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Coquitlam Youth Orchestra plays for Red Cross' famine relief fund

About a month ago, Coquitlam violist Reg Quiring heard a message from the UN that made the hairs on the back of his neck stand up.
Reg Quiring conducts the junior, intermediate and senior sections of the Coquitlam Youth Orchestra at their year-end show on Saturday, June 10 at the Evergreen Cultural Centre in Coquitlam. Appearing as soloists are cellist Ambre Argelies, 9, and violinists Harim Chang, 14, (left) and Yebin Kim, 15.

About a month ago, Coquitlam violist Reg Quiring heard a message from the UN that made the hairs on the back of his neck stand up.

The United Nations warned there would be a mass starvation in Africa if billions of dollars in aid didn’t come through. 

The desperate plea was to avert the crisis, which is predicted to be on the same scale as after the Second World War.

Quiring wanted to help and, as director of the Coquitlam Youth Orchestra, made a request to his young musicians to turn their year-end concert into a benefit show, with 100% of the proceeds going directly to the Canadian Red Cross.

His junior, intermediate and senior members immediately signed on to the fundraiser, called Harmony Against Hunger.

And Quiring posted a link on his ensemble’s website ( to ask for donations; as of Tuesday morning, the total stood at $2,750 — over and above the ticket sales to their June 10 concert at the Evergreen Cultural Centre.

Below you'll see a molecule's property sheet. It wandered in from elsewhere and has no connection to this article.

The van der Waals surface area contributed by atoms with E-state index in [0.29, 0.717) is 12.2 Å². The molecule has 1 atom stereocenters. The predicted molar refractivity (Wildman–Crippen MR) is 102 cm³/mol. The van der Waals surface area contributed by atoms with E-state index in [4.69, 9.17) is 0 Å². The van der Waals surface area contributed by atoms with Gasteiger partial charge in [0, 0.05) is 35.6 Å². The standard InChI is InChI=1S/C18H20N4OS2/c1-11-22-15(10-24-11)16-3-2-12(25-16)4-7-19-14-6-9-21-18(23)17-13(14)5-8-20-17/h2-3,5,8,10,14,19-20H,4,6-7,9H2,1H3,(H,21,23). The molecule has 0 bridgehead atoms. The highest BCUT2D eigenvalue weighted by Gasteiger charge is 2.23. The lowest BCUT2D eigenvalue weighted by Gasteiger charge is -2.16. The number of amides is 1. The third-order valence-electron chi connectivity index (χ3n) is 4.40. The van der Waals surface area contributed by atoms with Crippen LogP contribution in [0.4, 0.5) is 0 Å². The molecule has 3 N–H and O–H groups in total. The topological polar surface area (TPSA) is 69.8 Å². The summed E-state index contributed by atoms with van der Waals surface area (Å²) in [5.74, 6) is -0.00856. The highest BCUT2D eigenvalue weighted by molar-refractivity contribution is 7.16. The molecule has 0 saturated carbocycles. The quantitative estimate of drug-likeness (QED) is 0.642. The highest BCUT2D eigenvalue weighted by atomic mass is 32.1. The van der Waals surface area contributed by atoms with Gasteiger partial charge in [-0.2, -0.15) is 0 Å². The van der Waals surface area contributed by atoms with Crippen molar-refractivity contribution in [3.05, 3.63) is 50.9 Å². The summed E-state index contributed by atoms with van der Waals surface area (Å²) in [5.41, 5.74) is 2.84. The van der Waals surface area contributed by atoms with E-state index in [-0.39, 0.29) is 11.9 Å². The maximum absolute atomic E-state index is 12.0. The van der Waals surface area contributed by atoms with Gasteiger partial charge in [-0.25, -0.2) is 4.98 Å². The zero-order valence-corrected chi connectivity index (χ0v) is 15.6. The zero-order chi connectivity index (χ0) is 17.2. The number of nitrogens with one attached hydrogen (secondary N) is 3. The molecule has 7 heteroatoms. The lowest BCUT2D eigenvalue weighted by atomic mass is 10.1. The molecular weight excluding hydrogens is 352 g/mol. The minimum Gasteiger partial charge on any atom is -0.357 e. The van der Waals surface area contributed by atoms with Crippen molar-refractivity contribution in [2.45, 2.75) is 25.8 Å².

Quiring, who is best known in the Tri-Cities for his New Year’s Eve recitals at the Evergreen with his pianist wife Rosemary O’Connor, said he hopes to raise a total of $7,000 for the charity; tax receipts are issued.

According to the Red Cross’ web page, the Africa Drought Appeal will help people in the region of eastern and southern Africa — many of whom are on the edge of starving to death or dying of disease. Their communities are in Kenya, Somalia, South Sudan, Uganda, Ethiopia and Nigeria. The charity money is going to Red Cross and Red Crescent teams to provide food, water and medical treatment.

Best of all, Quiring said, is that every dollar donated through the Coquitlam Youth Orchestra — as part of its Harmony Against Hunger campaign — will be matched by the federal government.

The cause is on the minds of the three soloist who will perform at the upcoming benefit show.

Violinist Yebin Kim, 15, a Grade 10 student at Pinetree secondary, said she wants to build awareness about the famine through her senior performance. She will play a Mozart concerto movement. 

“It’s important to think about people and help them,” said the Port Coquitlam resident who has played the violin for 10 years.

Harim Chang, the intermediate violin soloist from Maple Creek middle, said she likes the international focus for their year-end show. “We need to do something about this. We are living in the same world,” the 14-year-old said.

And cellist Ambre Argelies, 9, who is the junior soloist, said she’s especially pleased to make her debut. The Port Moody resident and École des Pionniers student is in her first year of the orchestra — a 146-member band that Quiring started four years ago in the rehearsal hall at Evergreen; it meets every Friday night during the academic year.

Quiring said his three groups have practised for months and are ready to perform their 45-minute sets before a paying audience. 

Besides classical music, each show will also feature movie medleys from Harry Potter (juniors, at noon); The Pink Panther (intermediates, at 2:45 p.m.); and James Bond (seniors, at 1:15 p.m.).

As well, Red Cross representatives will be at the concert to speak about the fund.

For tickets to Harmony Against Hunger or to make a donation to Red Cross, visit